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As you have whisper'd faithfully, you were ;
And as mine eye doth his effigies witness
Most truly limn'd, and living in your face,
Be truly welcome hither : I am the duke,
That lov'd your father: The residue of

tune,
Go to my cave and tell me.-Good old man,
Thou art right welcome as thy master* is :
Support him by the arm.-Give me your hand,
And let me all your fortunes understand.

[Ereunt.

* nasters, 16:3.

ACT III. SCENE I.

A Room in the Palace.

Enter Duke FREDERICK, OLIVER, Lords, and

Attendants.

DUKE F. Not see him since? Sir, sir, that can

not be: But were I not the better part made mercy, I should not seek an absent argument (1) Of my revenge, thou present: But look to it; Find out thy brother, wheresoe'er he is; Seek him with candle ; (2) bring him dead or living Within this twelvemonth, or turn thou no more To seek a living in our territory. Thy lands, and all things that thou dost call thine, Worth seizure, do we seize into our hands; Till thou canst quit thee by thy brother's mouth, Of what we think against thee. Oli. O, that your highness knew my heart in

this! I never lov'd

my

brother in my life. . DUKE F. More villain thou. Well, push him

out of doors;
And let my officers of such a nature
Make an extent upon his house and lands : (3)
Do this expediently," and turn him going.

[E.reunt.

SCENE II.

The Forest.

Enter ORLANDO, with a paper.

ORL. Hang there, my verse, in witness of my love:
And, thou, thrice-crowned queen of night, (5)

survey With thy chaste eye, from thy pale sphere above, Thy huntress' name, that my full life doth

sway." O Rosalind! these trees shall be my books,

And in their barks my thoughts I'll character; That every eye, which in this forest looks,

Shall see thy virtue witness'd every where.
Run, run, Orlando; carve, on every tree,
The fair, the chaste, and unexpressive) she.

[Exit.

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Enter CORIN and Touchstone.

Cor. And how like you this shepherd's life, master Touchstone?

Touch. Truly, shepherd, in respect of itself, it is a good life; but in respect that it is a shepherd's life, it is naught. In respect that it is solitary, I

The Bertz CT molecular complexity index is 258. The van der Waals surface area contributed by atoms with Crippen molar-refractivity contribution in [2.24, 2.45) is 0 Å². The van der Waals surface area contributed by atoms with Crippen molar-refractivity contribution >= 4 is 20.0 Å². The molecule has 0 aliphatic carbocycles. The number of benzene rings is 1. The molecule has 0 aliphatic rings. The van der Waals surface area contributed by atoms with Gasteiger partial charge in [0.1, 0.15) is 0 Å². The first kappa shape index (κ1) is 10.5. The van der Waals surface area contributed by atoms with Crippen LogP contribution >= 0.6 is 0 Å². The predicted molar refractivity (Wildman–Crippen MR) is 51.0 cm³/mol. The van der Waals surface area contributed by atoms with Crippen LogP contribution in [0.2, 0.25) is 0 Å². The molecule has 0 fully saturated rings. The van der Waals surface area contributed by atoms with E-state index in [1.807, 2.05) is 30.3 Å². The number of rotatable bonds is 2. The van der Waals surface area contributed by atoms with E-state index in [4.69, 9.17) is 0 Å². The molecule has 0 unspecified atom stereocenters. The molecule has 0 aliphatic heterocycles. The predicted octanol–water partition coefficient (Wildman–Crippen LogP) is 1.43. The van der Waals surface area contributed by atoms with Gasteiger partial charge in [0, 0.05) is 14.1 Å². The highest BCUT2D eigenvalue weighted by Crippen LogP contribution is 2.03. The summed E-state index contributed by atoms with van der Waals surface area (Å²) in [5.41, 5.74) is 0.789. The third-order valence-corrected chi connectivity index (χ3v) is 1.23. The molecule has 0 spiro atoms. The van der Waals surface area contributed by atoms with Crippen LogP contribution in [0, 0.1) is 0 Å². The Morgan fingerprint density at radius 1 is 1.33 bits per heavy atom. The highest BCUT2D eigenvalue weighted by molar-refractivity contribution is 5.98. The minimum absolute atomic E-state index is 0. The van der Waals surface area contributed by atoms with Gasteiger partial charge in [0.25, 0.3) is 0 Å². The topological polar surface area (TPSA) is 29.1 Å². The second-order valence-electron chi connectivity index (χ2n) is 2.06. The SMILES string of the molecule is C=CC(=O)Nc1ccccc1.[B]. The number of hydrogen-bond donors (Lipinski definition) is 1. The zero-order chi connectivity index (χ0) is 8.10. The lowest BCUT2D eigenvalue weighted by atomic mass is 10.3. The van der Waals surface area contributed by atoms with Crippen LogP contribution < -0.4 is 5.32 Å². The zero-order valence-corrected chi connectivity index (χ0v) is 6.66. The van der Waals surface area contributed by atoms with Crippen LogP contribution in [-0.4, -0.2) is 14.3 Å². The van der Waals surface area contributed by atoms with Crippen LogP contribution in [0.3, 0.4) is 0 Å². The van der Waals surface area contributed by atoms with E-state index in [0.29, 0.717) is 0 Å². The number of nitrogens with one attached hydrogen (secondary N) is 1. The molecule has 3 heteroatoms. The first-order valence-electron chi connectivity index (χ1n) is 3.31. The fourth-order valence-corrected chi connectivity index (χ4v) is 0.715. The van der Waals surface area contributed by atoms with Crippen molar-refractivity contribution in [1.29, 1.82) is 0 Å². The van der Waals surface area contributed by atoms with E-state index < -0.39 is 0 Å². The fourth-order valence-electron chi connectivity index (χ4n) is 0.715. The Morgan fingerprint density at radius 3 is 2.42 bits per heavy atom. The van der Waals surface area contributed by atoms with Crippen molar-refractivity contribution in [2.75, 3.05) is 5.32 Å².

*my full life doth sway] “M. O. A. I. doth sway my life.Tw. N. II. 5. Malv. Full is intire.

thoughts I'll character] Inscribe. We have thoughts in tables character'd and engrav'd," Two G. of V. II. 7. Jul.: but see charactery, M. W. of W. V. 5. Mrs. Quickly.

like it very well; but in respect that it is private, it is a very vile life. Now, in respect it is in the fields, it pleaseth me well; but in respect it is not in the court, it is tedious. As it is a spare life, look you, it fits my humour well; but as there is no more plenty in it, it goes much against my stomach. Hast any philosophy in thee, shepherd ?

Cor. No more, but that I know, the more one sickens, the worse at ease he is; and that he that wants money, means, and content, is without three good friends: That the property of rain is to wet, and fire to burn: That good pasture makes fat sheep; and that a great cause of the night, is lack of the sun : That he, that hath learned no wit by nature nor art, may complain of good breeding, or comes of a very dull kindred.

Touch. Such a one is a natural philosopher. (8) Wast ever in court, shepherd ?

Cor. No, truly.
Touch. Then thou art damn'd.
Cor. Nay, I hope,-

Touch. Truly, thou art damn’d; like an illroasted egg, all on one side.

Cor. For not being at court? Your reason.

Touch. Why, if thou never wast at court, thou never saw'st good manners; if thou never saw'st good manners," then thy manners must be wicked; and wickedness is sin, and sin is damnation : Thou art in a parlous' state, shepherd.

Cor. Not a whit, Touchstone: those, that are good manners at the court, are as ridiculous in the country, as the behaviour of the country is most mockable at the court. You told me, you salute not at the court, but you kiss your hands; that

a parlous] Perilous.

courtesy would be uncleanly, if courtiers were shepherds.

Touch. Instance, briefly; come, instance.

Cor. Why, we are still handling our ewes ; and their fells, you know, are greasy.

Touch. Why, do not your courtier's hands sweat? and is not the grease of a mutton as wholesome as the sweat of a man? Shallow, shallow : A better instance, I say; come.

Cor. Besides, our hands are hard.

Touch. Your lips will feel them the sooner. Shallow, again : A more sounder instance, come.

Cor. And they are often tarr'd over with the surgery of our sheep; And would you have us kiss tar? The courtier's hands are perfum'd with civet.

Touch. Most shallow man! Thou worms-meat, in respect of a good piece of flesh: Indeed! Learn of the wise, and perpend : Civet is of a baser birth than tar; the very uncleanly flux of a cat." Mend the instance, shepherd.

Cor. You have too courtly a wit for me; I'll rest.

Touch. Wilt thou rest damn'd? God help thee, shallow man! God make incision in thee! thou art raw. (10)

Cor. Sir, I am a true labourer; I earn that I eat, get that I wear; owe no man hate, envy no man's happiness ; glad of other men's good, content with my harm : and the greatest of my pride is, to see my ewes graze, and my lambs suck.

Touch. That is another simple sin in you; to

the very uncleunly flux of u cat] “ A muscat, that beareth muske. Muschus." Wythal's little Dict. &c. 4to. 1568, p. 15.

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